Chapter XVI, just at that point where Mark Twain picked-up writing the book after a hiatus of about three years. What had probably begun as a story meant to profit from his great success with The Adventures of Tom Sawyer had taken a strange turn for the author. The humanity of his characters, and the vividness of their plight, in a time and place firmly rooted in his heart, pulled Twain inevitably away from the children's novel genre into deeper, in fact eternal waters.
The words slave and slavery together appear only eleven times in the book, mostly at the end, after the arch satire of selfish altruism (that least-understood, and liked, portion of the novel--Tom's sadistic plan to free Jim) is completed. From this we might safely presume that Twain didn't intend the book to be about slavery.
The words nigger and niggers appear more times than I care to count; occurring right off the bat, in Chapter I: By and by they fetched the niggers in and had prayers, and then everybody was off to bed. Let me suggest that the juxtaposition of the words niggers and prayers is not accidental. Right from the start, Twain meant the word to be far more insulting to a so-called Christian society than demeaning towards black people.
The last appearance of the word is in the final chapter. Huck asks Tom what he had meant to do if his insane plot to free Jim had worked. The answer is just as crazy as the plan: And he said, what he had planned in his head from the start, if we got Jim out all safe, was for us to run him down the river on the raft, and have adventures plumb to the mouth of the river, and then tell him about his being free, and take him back up home on a steamboat, in style, and pay him for his lost time, and write word ahead and get out all the niggers around, and have them waltz him into town with a torchlight procession and a brass-band, and then he would be a hero, and so would we.
That a well-meaning middlebrow academic has prepared an edition of the novel now to "get out all the 'niggers' around", replacing them with the word slave, for secondary school study should come as no special surprise; and I can't say it bothers me that much. Or, put another way, there are plenty of well-meaning middle- and lowbrow projects out there which bother me a lot more. It points to a certain laziness and prudery in the national character which Twain was very familiar with. If awakened from his eternal rest, he would probably say something acid and funny about it, and make damn sure all royalties from the stupid edition were paid to his estate.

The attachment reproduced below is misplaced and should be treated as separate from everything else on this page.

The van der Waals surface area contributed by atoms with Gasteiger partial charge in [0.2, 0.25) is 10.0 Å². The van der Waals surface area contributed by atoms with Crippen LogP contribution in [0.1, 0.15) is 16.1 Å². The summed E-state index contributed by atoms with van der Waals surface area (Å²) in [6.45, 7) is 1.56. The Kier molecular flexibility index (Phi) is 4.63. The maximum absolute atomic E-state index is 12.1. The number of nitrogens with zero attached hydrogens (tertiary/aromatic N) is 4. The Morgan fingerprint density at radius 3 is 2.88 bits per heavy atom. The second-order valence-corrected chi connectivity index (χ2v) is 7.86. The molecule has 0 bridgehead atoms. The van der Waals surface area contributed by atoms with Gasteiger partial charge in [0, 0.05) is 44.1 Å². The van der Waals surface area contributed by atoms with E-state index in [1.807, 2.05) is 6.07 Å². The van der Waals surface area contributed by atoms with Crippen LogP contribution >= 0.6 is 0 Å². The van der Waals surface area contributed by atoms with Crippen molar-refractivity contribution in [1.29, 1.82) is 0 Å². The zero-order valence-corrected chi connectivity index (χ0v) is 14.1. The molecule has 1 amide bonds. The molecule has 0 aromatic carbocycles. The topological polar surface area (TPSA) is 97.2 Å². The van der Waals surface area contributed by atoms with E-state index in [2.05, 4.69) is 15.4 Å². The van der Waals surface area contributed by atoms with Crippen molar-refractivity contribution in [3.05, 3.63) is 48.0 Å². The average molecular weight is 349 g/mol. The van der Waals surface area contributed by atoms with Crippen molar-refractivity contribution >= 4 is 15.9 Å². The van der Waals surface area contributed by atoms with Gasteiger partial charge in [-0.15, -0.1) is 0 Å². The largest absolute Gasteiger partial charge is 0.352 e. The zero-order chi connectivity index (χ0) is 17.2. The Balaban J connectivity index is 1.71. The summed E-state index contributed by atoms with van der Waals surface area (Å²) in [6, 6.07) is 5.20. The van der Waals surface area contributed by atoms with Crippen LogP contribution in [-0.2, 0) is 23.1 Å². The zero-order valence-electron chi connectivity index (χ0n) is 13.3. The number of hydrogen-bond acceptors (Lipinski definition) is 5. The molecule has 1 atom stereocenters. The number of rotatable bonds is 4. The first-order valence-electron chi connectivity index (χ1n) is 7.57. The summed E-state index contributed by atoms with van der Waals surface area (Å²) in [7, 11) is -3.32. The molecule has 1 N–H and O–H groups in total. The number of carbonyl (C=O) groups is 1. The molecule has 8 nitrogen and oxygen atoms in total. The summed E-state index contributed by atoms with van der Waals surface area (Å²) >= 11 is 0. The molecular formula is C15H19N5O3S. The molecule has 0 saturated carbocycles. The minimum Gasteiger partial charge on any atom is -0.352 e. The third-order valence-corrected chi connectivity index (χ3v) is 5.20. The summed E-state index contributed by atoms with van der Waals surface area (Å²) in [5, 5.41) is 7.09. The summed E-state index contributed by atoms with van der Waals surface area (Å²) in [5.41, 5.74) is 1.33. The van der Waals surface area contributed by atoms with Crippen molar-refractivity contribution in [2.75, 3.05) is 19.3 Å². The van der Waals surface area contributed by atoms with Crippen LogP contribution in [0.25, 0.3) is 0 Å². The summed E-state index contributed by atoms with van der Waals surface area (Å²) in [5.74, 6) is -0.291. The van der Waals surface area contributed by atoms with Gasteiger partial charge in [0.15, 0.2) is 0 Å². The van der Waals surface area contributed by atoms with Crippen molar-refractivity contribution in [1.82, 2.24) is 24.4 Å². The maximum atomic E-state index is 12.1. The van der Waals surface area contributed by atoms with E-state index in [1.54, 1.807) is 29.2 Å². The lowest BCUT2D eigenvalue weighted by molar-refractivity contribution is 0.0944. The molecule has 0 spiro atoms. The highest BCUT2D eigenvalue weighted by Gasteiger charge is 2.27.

The main problem with Huckleberry Finn, at least how it's regarded today, is partly Twain's fault: It is NOT, and never was, a young person's book. He only dressed it up as one--very deliberately with its many original illustrations--to rather strengthen its subversive blast. It should be read by adults, it needs to be read by adults. Most of the people complaining about the sanitized edition probably haven't read the damned thing since they were forced to in seventh grade, and probably regard it as a coming-of-age tale featuring two true friends. Making Huck Finn safe for kids is about as pointless as removing the drinking from The Great Gatsby for the edification of Mormons.
The new edition creates certain pedagogic difficulties I'm glad I don't need to solve. For one, the words nigger and slave are not exactly synonymous in the book, no more so than in the mouth of Huck's loutish Pap, who in a drunken tirade rages over his encounter with a highly-educated African-American:
Why, looky here. There was a free nigger there from Ohio [....] And what do you think? They said he was a p'fessor in a college, and could talk all kinds of languages, and knowed everything. And that ain't the wust. They said he could vote when he was at home. Well, that let me out. Thinks I, what is the country a-coming to? It was 'lection day, and I was just about to go and vote myself if I warn't too drunk to get there; but when they told me there was a State in this country where they'd let that nigger vote, I drawed out. I says I'll never vote agin.
Stranger still is how the new edition is to be presented to the poor, unsuspecting students. Are they to be told of the change, that whenever they see the word slave the author had written first nigger? (And if not, why not?) And now what to make of all those rappers, calling all their slaves in da house to represent?
Divide's Guide to Adventures of Huckleberry Finn, edited and revised for publication, is now available in a Kindle edition for $3.95.